14 December 2014

She Can See What He Can't

Until now, I had never heard of Rod Liddle.  Having heard of him, I'm glad an ocean separates him from me.

He's an associate editor of The Spectator (UK) and the former editor of the BBC 4 radio program Today.  Apparently, he has a reputation for making incendiary or simply outrageous comments because, well, he can. 

It's ironic that the British press has more of a "no holds barred" policy than its counterpart in US, which prides itself as a bastion of free speech.  Whatever the laws or policies, I defend anyone's right to express an opinion, no matter how much I disagree with it. 

However, I won't defend someone who makes personal attacks, whether they are motivated by hate or simply by ignorance.  Liddle's comment about Emily Brothers falls into that category.

Ms. Brothers recently came out as transgender, just as she was beginning a campaign that she hopes will lead to her becoming a Member of Parliament.  That makes her the Labour Party's first transgender candidate to run for a seat in Westminster--and, quite possibly, the first blind transgender candidate to run for a major public office anywhere.

Instead of being a good British gentleman and congratulating her, even if he disagrees with her politics, Mr. Liddle instead decided to display his ignorance or mean-spiritedness:  "[B]eing blind, how did she know she was the wrong sex?"

To paraphrase someone who responded to Mr. Liddle:  When he's in a dark room, how does he know he's a man?  He, like every other man in the world, cis- or trans-gender, knows he's a man whether or not he can see himself.  The same goes for every woman in the world:  We know what we are, whether or not we can see our genitalia or any other part of our body.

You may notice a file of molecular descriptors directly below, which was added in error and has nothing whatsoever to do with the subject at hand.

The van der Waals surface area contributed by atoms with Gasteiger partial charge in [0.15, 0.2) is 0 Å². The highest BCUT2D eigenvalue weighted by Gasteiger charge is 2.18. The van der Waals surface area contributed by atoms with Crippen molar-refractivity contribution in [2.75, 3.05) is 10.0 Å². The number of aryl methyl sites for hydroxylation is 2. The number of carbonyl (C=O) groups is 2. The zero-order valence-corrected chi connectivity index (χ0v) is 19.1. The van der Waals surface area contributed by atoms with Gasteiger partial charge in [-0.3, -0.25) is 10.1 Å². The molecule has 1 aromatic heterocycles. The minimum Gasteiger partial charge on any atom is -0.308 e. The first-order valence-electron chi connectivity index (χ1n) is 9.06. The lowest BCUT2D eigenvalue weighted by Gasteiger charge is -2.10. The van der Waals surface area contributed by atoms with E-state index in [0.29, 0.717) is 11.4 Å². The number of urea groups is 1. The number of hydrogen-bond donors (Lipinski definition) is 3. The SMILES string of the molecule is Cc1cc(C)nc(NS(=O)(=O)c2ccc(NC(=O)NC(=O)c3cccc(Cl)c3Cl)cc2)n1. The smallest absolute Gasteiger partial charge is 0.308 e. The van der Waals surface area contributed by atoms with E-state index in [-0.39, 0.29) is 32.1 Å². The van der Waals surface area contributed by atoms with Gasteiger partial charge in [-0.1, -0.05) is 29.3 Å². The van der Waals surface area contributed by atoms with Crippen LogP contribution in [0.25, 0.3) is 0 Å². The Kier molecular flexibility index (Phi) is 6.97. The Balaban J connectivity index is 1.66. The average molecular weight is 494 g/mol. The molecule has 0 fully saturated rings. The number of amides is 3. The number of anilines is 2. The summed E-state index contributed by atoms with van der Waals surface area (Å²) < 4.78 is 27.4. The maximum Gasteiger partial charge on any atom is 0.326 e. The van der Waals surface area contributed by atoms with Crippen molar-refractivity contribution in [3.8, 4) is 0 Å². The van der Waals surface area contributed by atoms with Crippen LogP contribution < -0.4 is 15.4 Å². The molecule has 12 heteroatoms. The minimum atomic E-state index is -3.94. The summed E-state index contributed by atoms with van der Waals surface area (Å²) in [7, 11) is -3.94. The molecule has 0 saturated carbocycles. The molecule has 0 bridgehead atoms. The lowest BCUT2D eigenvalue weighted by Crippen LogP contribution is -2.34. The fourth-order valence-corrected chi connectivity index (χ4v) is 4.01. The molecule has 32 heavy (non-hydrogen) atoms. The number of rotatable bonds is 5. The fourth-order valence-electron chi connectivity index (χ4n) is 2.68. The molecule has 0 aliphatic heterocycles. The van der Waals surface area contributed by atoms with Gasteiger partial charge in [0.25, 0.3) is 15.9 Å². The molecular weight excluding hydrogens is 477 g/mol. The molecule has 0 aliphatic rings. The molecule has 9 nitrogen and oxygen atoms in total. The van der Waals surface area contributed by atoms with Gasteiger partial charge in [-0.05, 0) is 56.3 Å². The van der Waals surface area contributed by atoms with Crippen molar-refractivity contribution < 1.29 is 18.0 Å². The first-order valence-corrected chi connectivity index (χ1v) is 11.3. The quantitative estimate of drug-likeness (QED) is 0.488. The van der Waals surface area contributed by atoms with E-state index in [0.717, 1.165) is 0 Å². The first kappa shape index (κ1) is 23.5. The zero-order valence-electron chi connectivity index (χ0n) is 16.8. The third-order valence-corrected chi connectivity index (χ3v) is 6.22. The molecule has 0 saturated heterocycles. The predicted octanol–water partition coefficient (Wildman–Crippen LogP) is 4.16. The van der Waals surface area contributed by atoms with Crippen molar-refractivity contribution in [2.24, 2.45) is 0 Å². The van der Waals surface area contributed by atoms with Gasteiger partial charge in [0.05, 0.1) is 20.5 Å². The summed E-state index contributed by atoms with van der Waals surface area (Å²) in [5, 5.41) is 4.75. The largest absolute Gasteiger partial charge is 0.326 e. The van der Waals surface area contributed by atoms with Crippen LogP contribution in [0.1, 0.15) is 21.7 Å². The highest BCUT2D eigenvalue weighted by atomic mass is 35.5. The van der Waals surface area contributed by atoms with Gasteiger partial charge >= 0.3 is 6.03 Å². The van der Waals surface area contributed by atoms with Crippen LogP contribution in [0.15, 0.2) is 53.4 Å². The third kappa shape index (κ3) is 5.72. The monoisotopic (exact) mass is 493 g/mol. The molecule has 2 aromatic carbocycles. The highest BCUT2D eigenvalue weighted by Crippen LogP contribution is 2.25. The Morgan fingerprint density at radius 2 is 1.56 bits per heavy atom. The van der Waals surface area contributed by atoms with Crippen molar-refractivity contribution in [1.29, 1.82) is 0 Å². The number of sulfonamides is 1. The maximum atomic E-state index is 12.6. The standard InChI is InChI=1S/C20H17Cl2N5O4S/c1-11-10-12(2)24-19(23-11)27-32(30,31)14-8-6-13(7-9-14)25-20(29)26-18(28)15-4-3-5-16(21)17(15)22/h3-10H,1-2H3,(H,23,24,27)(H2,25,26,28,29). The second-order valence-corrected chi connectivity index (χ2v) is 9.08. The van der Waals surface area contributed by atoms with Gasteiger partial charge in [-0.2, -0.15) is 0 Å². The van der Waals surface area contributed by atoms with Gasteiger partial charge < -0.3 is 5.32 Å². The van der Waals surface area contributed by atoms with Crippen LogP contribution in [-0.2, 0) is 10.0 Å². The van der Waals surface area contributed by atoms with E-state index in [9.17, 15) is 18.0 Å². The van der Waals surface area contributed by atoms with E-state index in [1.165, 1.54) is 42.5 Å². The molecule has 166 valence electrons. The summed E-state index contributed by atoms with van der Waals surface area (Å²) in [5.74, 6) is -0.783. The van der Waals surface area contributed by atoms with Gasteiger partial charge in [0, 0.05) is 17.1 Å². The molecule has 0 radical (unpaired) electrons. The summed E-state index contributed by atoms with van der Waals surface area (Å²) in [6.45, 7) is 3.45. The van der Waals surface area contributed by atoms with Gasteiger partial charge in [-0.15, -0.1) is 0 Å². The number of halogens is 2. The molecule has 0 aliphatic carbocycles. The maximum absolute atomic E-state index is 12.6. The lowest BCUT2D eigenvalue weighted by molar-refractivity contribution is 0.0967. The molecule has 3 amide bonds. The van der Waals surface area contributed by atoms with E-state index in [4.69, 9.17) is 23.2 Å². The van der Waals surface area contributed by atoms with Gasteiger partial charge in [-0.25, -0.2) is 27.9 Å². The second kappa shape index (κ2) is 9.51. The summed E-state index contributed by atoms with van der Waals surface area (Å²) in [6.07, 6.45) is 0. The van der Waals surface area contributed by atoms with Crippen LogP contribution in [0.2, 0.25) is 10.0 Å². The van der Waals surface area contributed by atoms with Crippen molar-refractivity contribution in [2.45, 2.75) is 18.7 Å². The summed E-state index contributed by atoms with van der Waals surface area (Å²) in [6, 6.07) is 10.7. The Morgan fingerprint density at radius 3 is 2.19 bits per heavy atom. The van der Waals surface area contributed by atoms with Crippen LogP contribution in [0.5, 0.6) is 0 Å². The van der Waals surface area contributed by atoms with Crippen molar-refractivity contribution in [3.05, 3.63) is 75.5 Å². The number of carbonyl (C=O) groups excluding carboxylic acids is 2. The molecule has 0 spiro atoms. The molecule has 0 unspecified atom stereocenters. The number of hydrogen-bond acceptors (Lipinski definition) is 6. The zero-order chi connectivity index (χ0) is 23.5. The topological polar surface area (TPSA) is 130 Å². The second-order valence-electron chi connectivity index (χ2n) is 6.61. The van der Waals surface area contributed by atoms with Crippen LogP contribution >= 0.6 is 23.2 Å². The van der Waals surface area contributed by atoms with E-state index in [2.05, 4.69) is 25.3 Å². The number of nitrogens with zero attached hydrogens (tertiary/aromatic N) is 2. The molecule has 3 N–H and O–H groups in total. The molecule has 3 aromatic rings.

And that is exactly the point:  Those of us who know we're not of the sex we were assigned at birth...well, we just know.  In other words, to (perhaps over-) simplify what we know about gender:  It's in the mind and spirit. 

Ms. Brothers did not have to look in the mirror to know. But she sees well enough to know that while she wasn't bothered by Mr. Liddle's comments, other trans people (in particular, the young) might be.  So, instead of denouncing him, she's called on him to have the "good grace" to apologize and retract his comment.

Here's Emily Brothers at a Labour conference in September:

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